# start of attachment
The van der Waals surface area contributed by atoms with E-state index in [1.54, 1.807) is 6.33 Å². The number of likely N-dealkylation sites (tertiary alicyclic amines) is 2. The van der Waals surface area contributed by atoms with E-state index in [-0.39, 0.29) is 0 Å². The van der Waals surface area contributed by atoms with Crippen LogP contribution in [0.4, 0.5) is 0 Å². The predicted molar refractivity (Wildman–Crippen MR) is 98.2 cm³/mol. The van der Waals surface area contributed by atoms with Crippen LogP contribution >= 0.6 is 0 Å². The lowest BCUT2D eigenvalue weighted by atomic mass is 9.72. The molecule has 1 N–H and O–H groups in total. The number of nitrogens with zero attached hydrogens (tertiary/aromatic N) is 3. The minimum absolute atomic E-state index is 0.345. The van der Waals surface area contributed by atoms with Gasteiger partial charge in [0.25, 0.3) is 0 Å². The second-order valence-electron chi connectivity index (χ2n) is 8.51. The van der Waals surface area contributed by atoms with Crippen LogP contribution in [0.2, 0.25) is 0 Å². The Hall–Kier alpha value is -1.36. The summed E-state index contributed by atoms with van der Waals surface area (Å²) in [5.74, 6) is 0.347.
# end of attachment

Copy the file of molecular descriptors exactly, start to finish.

The van der Waals surface area contributed by atoms with E-state index in [1.54, 1.807) is 6.33 Å². The number of likely N-dealkylation sites (tertiary alicyclic amines) is 2. The van der Waals surface area contributed by atoms with E-state index in [-0.39, 0.29) is 0 Å². The van der Waals surface area contributed by atoms with Crippen LogP contribution in [0.4, 0.5) is 0 Å². The predicted molar refractivity (Wildman–Crippen MR) is 98.2 cm³/mol. The van der Waals surface area contributed by atoms with Crippen LogP contribution >= 0.6 is 0 Å². The lowest BCUT2D eigenvalue weighted by atomic mass is 9.72. The molecule has 1 N–H and O–H groups in total. The number of nitrogens with zero attached hydrogens (tertiary/aromatic N) is 3. The minimum absolute atomic E-state index is 0.345. The van der Waals surface area contributed by atoms with Gasteiger partial charge in [0.25, 0.3) is 0 Å². The second-order valence-electron chi connectivity index (χ2n) is 8.51. The van der Waals surface area contributed by atoms with Crippen LogP contribution in [0.2, 0.25) is 0 Å². The Hall–Kier alpha value is -1.36. The summed E-state index contributed by atoms with van der Waals surface area (Å²) in [5.74, 6) is 0.347.